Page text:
<!-- Bootstrap CSS -->
    <link href="" rel="stylesheet" integrity="sha384-1BmE4kWBq78iYhFldvKuhfTAU6auU8tT94WrHftjDbrCEXSU1oBoqyl2QvZ6jIW3" crossorigin="anonymous">

    <title>Edge Impulse Model Inferencing with Brainchip</title>

  <div class="b-example-divider"></div>

  <div class="container">
	<div class="h1 text-center">
	    <img src="/assets/edge_impulse_logo.svg" height="50"> 
	    <span class="align-bottom">FOMO /</span>
	    <img src="/assets/brainchip_logo.png" height="50">
	    <span class="align-bottom">Akida</span>

    <div class="row">
      <div class="col-sm-6"> 
	<div class="card">
          <div class="card-body">
             <p class="card-text h3 text-center">Video Stream 1</p>
          <img id="stream_0" class="card-img-bottom" src="" alt="Video feed" loading="lazy">

      <div class="col-sm-6"> 
	<div class="card">
          <div class="card-body">
             <p class="card-text h3 text-center">Video Stream 2</p>
          <img id="stream_1" class="card-img-bottom" src="" alt="Video feed" loading="lazy">


  <script type="text/javascript">
      const img_0 = document.getElementById('stream_0');
      const img_1 = document.getElementById('stream_1');
      const url = (window.location.protocol + '//' + window.location.hostname + ':8080/');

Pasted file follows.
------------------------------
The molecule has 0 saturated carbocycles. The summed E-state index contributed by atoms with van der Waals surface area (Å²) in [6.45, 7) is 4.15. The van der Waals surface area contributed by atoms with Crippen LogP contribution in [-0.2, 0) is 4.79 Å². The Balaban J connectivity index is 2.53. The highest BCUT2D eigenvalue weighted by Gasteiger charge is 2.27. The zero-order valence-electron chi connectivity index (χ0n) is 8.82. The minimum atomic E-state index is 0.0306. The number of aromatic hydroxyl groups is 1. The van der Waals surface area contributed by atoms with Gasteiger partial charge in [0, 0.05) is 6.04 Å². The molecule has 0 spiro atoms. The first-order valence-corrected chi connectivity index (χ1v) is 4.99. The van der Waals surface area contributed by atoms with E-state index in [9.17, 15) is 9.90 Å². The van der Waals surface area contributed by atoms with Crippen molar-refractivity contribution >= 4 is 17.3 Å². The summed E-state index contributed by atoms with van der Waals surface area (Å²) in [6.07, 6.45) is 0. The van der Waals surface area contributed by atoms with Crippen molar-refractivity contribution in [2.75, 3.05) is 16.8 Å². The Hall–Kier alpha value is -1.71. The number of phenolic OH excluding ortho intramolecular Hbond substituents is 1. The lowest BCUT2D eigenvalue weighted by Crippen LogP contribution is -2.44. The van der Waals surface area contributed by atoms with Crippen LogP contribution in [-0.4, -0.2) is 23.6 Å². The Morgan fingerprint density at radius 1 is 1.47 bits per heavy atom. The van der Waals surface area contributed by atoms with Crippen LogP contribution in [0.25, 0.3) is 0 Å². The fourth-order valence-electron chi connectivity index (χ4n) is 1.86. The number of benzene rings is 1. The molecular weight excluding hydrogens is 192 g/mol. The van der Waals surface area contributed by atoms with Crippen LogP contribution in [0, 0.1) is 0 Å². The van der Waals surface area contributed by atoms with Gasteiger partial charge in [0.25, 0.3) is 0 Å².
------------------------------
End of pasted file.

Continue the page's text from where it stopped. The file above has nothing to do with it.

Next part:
img_0.setAttribute('src', url + 'stream_0');
      img_1.setAttribute('src', url + 'stream_1');


We can spin up a webserver as follows and open a web browser at the port shown below.

$ python3 -m http.server
Serving HTTP on :: port 8000 (http://[::]:8000/) ...


We can see the real time stats for the inferencing rate and power consumption in the console.

Inferences per second: 73
Classification result (13 ms.):
Engine Info: Power Consumption: 20.98 mW
Inferences per second: 74
Classification result (14 ms.):
Engine Info: Power Consumption: 20.94 mW
Inferences per second: 69
Classification result (13 ms.):
Engine Info: Power Consumption: 20.94 mW


In this project, we have evaluated the Brainchip AKD1000 Akida processor and demonstrated its effectiveness and efficiency in terms of accuracy, latency, bandwidth, and power consumption. We also conclude that Edge Impulse FOMO model is highly suitable for contrained and low-power edge devices to achieve fast inferencing without losing much accuracy. The public version of the Edge Impulse Studio project can be found here: